• Costa Rica Real Estate

Free press accuses Daniel Ortega’s dictatorship of wanting to impose a reign of silence

September 17, 2018

On Saturday, Sept. 8, while reporters around the world were celebrating the International Day of Solidarity of Journalists, reporters, and directors of independent media organizations in Nicaragua stated that Daniel Ortega’s government is a “dictatorial regime” that considers “those fighting for freedom are enemies.”

The journalists spoke out at the end of a forum of independent journalists, where they also debated the state of the press in relation to the crisis provoked by state repression.

“The dictatorship wants to impose a reign of silence, so that you can only hear government’s voice and its wild version of the facts, especially concerning the events of the last five months,” the journalists stated.

Since last April, due to the violent repression against peaceful demonstrations, somewhere between 322 and 481 people have died, including a journalist from Bluefields, Ángel Gahona.

The International Day of Solidarity of Journalists is celebrated in honor of Julius Fucik, a Czech journalist arrested by the Gestapo and executed 75 years ago.

In Nicaragua, that day is commemorated in the midst of aggression against journalists. The panel consisted of Danilo Lacayo, from Canal 12, Wendy Quintero, Elízabeth Romero from La Prensa, Miguel Mora from 100 % Noticias, Mauricio Madrigal from Canal 10, and Patricia Orozco from Onda Local.

Watch the Tico Times’ video featuring Elízabeth Romero:

The third statement

Saturday’s statement was the third by independent journalists. The first one was read on May 9, and the other on July 28. Since the beginning, they condemned the massacre and asked that the right to inform be respected. Later they denounced the violent attacks against critical journalists and mentioned the specific cases of 100 % Noticias, as well as the burning of facilities of the official government stations, Radio Ya and Radio Nicaragua.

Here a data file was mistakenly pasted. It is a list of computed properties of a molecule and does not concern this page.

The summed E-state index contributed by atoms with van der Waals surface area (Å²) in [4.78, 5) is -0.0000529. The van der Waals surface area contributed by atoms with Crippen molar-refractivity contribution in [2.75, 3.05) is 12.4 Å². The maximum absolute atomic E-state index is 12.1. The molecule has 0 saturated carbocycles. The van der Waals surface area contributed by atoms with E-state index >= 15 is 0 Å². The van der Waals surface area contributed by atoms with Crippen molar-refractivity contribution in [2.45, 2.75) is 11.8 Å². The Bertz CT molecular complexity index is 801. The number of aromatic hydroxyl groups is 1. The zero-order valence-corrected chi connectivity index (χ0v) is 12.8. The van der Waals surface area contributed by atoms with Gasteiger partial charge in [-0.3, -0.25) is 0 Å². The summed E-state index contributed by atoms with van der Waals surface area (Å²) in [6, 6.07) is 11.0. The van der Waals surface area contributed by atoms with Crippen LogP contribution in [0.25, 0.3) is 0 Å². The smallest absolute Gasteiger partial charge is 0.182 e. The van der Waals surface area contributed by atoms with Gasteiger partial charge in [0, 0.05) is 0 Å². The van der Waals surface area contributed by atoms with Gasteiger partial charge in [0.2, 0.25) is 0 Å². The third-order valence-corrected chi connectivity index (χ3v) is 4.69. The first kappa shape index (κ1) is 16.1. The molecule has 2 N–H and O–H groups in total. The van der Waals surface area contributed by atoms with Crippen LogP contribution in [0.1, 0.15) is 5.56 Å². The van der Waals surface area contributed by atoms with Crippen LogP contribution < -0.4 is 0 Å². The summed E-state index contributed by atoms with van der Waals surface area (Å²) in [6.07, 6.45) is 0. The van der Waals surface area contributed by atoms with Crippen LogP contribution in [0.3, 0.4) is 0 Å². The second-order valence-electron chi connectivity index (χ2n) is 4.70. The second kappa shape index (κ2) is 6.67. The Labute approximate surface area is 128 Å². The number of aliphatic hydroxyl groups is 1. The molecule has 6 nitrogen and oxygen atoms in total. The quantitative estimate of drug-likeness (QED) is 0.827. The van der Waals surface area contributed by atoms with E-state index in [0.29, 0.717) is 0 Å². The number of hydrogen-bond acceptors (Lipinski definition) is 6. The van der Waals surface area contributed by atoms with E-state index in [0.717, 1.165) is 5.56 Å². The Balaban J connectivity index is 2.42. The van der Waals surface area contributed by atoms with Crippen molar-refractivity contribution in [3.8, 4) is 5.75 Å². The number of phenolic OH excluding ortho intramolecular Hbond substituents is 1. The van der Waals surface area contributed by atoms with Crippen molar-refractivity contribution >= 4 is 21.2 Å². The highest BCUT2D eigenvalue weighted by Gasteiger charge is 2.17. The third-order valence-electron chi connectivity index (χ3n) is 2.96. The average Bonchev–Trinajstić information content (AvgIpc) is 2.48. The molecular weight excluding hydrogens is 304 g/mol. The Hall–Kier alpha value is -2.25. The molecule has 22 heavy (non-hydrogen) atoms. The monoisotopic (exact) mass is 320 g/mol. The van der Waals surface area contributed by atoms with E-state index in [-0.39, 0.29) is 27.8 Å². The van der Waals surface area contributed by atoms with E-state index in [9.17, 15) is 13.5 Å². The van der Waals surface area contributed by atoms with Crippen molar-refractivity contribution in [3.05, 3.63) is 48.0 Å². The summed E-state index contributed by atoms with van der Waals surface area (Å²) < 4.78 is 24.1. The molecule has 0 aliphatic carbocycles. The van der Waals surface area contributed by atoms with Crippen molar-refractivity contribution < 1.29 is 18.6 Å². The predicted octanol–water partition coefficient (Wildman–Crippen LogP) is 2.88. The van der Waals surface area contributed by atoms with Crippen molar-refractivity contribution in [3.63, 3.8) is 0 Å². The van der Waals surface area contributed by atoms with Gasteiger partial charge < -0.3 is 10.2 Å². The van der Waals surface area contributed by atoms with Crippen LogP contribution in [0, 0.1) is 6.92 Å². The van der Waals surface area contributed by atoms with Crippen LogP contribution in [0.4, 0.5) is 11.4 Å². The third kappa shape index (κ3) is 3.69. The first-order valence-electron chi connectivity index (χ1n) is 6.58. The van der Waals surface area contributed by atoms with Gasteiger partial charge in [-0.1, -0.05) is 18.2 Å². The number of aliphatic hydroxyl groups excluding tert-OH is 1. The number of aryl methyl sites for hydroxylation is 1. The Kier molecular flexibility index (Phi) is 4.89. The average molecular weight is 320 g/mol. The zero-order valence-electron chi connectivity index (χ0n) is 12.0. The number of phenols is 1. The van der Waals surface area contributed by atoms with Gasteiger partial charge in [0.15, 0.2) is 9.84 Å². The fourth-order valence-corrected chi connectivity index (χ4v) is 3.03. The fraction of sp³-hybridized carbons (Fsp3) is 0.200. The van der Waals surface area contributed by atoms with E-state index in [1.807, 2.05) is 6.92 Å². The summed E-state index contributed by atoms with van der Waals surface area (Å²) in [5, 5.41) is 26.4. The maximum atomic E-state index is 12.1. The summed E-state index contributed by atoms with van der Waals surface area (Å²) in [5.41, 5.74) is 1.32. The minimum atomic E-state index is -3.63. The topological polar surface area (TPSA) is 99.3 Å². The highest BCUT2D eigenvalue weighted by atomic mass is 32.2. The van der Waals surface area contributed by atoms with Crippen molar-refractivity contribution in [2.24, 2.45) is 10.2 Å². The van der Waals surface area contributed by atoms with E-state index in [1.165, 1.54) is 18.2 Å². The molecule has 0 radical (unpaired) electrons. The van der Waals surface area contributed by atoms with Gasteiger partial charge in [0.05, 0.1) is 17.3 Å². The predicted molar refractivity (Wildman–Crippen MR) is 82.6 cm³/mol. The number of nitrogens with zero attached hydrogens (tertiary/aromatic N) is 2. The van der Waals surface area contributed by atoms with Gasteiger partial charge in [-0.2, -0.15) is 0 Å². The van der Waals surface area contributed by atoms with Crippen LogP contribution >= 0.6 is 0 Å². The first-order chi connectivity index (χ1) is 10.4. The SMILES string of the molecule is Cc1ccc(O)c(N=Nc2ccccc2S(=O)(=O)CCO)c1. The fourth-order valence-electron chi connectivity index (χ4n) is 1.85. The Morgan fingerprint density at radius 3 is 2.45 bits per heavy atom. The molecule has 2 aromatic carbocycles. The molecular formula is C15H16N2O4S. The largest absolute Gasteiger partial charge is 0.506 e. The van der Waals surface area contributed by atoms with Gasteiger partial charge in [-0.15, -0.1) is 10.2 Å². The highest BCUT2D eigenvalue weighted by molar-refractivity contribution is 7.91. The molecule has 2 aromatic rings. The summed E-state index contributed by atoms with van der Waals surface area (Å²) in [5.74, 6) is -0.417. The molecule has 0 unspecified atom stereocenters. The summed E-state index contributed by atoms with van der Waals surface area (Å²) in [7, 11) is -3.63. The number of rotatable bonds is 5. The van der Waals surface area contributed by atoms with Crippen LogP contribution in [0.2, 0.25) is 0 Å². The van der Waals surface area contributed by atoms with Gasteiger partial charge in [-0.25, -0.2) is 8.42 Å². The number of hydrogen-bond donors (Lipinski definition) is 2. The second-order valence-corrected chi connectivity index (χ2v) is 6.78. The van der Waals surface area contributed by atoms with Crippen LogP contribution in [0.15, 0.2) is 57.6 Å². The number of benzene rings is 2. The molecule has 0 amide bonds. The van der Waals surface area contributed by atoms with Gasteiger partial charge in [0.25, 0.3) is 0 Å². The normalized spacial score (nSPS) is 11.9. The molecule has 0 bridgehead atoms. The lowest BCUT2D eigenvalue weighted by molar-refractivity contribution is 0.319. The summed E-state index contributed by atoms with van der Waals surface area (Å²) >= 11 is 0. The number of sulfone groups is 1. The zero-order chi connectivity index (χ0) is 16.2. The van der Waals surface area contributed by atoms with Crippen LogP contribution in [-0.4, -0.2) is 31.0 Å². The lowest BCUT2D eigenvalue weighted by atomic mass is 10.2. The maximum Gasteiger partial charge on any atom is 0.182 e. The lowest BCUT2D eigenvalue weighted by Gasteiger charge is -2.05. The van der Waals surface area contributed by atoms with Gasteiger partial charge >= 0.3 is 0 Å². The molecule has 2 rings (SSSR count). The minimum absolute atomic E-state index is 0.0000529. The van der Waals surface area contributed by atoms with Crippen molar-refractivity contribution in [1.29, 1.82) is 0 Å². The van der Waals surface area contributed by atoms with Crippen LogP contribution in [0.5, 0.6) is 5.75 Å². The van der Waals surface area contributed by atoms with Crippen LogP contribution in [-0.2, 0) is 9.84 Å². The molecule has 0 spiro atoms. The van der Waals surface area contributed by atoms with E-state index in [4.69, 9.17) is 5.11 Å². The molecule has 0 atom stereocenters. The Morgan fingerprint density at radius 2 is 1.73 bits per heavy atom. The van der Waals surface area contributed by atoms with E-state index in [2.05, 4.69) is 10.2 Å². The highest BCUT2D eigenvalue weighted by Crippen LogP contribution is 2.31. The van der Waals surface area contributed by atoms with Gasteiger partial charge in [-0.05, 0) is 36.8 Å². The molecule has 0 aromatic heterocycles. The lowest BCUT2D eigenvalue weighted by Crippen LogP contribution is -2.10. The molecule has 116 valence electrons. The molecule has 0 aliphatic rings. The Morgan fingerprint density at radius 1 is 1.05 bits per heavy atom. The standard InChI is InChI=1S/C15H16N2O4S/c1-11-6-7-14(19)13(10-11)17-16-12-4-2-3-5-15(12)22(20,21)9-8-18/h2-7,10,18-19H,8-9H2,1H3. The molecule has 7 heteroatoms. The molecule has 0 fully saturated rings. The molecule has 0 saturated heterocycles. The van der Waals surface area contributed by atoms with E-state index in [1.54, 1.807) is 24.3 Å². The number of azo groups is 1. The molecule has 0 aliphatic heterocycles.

In June, while he read the position of the independent media, the director of La Prensa, Jaime Chamorro Cardenal – who signed the document – compared the current moment with the Somoza dictatorship.

“I believe what’s happening today is worse than what happened under [Anastasio] Somoza because he was fighting against armed people and now they’re fighting against children and teenagers, who are disarmed,” explained Chamorro Cardenal.

Constant assault

The new statement by journalists explained that during the months of crisis, started by the repression of the civil protests, media organizations have faced government harassment.

Because of the courage journalists demonstrated when reporting during the crisis, the Inter American Press Association (IAPA) recently presented the 2018 Press Freedom Grant Prize to Nicaragua’s independent journalists.

The statement on Sept. 8 claims that the attacks by Ortega’s government are “a blow to the freedom of the press” and a “blow the freedom of information for the people of Nicaragua.”

The forum of independent journalists denounced every single one of the attacks by Ortega’s dictatorship against the freedom of expression, the freedom of the press and the freedom of information.

The case involving the Acción 10 team was also presented. Mauricio Madrigal, the channel’s head of information said they “confronted the channel’s management, who, for the first days of protests, opted – because of its policy – to ignore news that was considered political.”

Canceled sit-in

Independent journalists decided not to conduct a sit-in in the Journalist’s Roundabout in Managua, which was occupied by government media.

These party militants were guarded by a strong contingent of police that stayed near the roundabout, close to the hotel where the independent journalists read their statement.


Read the original story in Spanish at La Prensa, first published on Sep. 8 2018.

This story was translated into English and republished in The Tico Times as part of a partnership with La Prensa to help bring their coverage of the Nicaraguan crisis to an English-speaking audience.

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